Monday,23 October, 2017
Current issue | Issue 1179, (9 - 15 January 2014)
Monday,23 October, 2017
Issue 1179, (9 - 15 January 2014)

Ahram Weekly

A taxi on the Nile

Frustrated with the crazy state of Cairo’s traffic? Why not try a taxi on the Nile, asks Magdy Salama

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Al-Ahram Weekly

Living in Maadi and working in Dokki does not sound like a big deal for somebody who understands the geography of Cairo. Twenty years ago, it used to be a pleasurable drive along the Nile from the one to the other and along the banks of the longest river on the planet. It sounds very romantic, but it isn’t anymore.
The drive used to take only 20 minutes on roads that were only half full, with the only obstacle being rewinding the cassette in the car stereo. Things have changed, though. The tape has become a USB stick, and the Cairo traffic has mutated.
Luxury has its price. We try to improve our lives with gadgets and other technical supports without thinking of the outcomes or the future, or even having consideration towards others or the natural environment. Over the past 10 years, financial institutions have boomed, and the banks have flooded the population with micro-loans, enabling many more people to buy cars. This has led to a dramatic growth in the number of private vehicles in Cairo.  
The city has an insufficient bus and tram fleet and an inadequately developed secondary road network. Automobile ownership in Cairo proper is now estimated at 114 cars per 1,000 people, whereas in 1993 73 people per every 1,000 in the city owned passenger cars. The government estimates that the country loses some $8 billion annually as a result of traffic congestion.
 Every morning I start the ignition of my car knowing I have to transform myself into a gladiator for the next two hours or so, trying to beat the most dreadful challenge of modern Cairo — the traffic. Though cars are supposed to make life easier and more comfortable, the city’s traffic has made my journey into work a task that almost dictates my daily schedule. The only valid rule in the traffic is to be tough and reckless. There is no space for gentleness or mercy. It’s a case of attack and defend.
A friend of mine explained the rules of driving, or better surviving, the streets of Cairo to me a while ago. Being new to the town, it was fun at the time. I would laugh while trying to explain to friends living abroad how the Cairo traffic operates, with the roads being shared between cars, people, donkeys, tuk-tuks, horses, trucks, sheep, cows and sometimes even camels.  
A few years later the fun vanished, and the real-life play-station game every morning transformed my life into a nerve-racking, almost suicidal mission to reach work on time in disregard of my mental state and remaining energy actually to accomplish the day’s work.
I was on the verge of a semi-mental break down each morning, wishing the worst to half the population, or at least to the ones attacking my living room on wheels. It was then that I realised that the only way to deal with the road was to get off it.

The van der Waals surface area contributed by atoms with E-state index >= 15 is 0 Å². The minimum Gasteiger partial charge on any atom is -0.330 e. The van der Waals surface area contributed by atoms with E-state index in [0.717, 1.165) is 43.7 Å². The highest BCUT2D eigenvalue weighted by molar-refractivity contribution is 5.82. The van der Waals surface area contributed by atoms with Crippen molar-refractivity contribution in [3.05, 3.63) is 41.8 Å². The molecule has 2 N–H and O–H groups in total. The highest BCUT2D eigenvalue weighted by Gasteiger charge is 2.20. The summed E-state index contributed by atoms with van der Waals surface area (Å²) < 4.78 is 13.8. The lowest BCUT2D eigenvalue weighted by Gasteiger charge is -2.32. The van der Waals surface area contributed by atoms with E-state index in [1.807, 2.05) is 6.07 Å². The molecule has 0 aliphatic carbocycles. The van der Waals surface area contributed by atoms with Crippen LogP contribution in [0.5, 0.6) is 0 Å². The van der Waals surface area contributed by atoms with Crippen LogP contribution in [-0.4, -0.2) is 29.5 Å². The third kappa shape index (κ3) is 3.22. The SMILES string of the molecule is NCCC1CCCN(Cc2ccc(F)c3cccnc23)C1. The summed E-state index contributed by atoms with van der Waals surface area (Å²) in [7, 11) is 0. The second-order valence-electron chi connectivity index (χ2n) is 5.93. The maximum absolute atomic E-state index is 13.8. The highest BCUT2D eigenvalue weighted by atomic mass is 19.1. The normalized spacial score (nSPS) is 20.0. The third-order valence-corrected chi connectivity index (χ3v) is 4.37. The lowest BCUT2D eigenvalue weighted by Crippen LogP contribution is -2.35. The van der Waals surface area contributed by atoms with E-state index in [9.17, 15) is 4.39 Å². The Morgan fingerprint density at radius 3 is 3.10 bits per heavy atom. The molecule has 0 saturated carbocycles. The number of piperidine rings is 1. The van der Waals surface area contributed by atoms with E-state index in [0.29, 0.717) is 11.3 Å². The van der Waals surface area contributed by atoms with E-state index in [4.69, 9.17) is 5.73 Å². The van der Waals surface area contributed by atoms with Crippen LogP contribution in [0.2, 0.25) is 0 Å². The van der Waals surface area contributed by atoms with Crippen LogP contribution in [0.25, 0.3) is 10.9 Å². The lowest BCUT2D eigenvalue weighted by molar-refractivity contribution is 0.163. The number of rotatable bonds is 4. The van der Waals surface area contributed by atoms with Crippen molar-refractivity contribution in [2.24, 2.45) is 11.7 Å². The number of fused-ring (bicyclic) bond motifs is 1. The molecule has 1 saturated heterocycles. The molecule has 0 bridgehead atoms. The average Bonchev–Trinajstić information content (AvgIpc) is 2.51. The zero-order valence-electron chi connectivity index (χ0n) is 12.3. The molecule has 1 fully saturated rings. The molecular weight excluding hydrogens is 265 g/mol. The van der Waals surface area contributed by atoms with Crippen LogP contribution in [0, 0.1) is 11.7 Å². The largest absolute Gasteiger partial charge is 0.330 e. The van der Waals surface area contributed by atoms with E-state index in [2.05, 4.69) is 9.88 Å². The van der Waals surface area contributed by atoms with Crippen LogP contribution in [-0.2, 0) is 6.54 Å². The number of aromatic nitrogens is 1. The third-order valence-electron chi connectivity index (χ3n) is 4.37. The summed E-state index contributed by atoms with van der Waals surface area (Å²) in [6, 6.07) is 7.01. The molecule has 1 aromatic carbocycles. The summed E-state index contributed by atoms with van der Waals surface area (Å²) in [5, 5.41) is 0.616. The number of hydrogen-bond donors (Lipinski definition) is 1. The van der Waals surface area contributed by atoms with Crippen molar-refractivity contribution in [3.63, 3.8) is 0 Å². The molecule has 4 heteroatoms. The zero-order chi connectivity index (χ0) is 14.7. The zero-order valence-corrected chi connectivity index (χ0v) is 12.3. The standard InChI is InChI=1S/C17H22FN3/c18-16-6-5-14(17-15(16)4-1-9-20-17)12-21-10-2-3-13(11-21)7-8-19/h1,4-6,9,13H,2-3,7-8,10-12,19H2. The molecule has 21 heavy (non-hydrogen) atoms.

A fellow victim, a friend who was sharing my suffering each morning, introduced me to a new way of reaching my destination — Nile Taxi, a company providing a much-needed transportation service on the Nile. It operates with speed boats, and it is very much like the bus service on the roads, except that it is much faster.
It was like heaven to me. Each morning I would start my way to work by walking down a few steps towards a wooden walkway stretching onto the calm surface of the Nile. The water reflected the images of fishing boats. My perception of my surroundings was transformed. No more cars. No more fighting. No more stress. Instead, there was the wind in my nostrils and the sun letting me forget it was a normal working day. I sat there waiting for my taxi… my Nile Taxi.
The speed boat took me in to Dokki in 10 minutes, where the car would need one or two hours. After enjoying the beauty of arriving at work in not more than 20 minutes from Maadi to Giza once more, and paying only LE20 (an ordinary taxi would have cost me LE25) for the pleasure, I had the urge to see who the mastermind behind this business was.
I contacted Peter, whom I call when I need to reserve a ride with Nile Taxi, a young man fluent in English. “Right now, Nile Taxi is running only a few boats, but as the demand is rising the boats will soon increase in number and size,” Magdi Ghali, the owner of the company, told me in an interview with Al-Ahram Weekly.
In order to simplify communication with its delighted customers, Ghali explained that the company would soon be launching an application for smart phones. “The era of cassettes is obviously over, and the application will tell the customer where and when the next boat is and allow him to reserve a place for the desired ride,” he added.
This businessman was also ecologically concerned. The engines of the boats run on regular fuel, but Ghali was thinking of using something more ecological, something that the average Egyptian may find rather annoying, like the sun. He sees his boats running on solar energy in the future.
I sincerely hope that Ghali succeeds in his endeavours, for the sake of transport, for the sake of keeping sane, and for the sake of the environment. It might even be the answer to the growing amount of stress people experience while trying to get through the congested streets of Cairo.


The writer is a freelance journalist.

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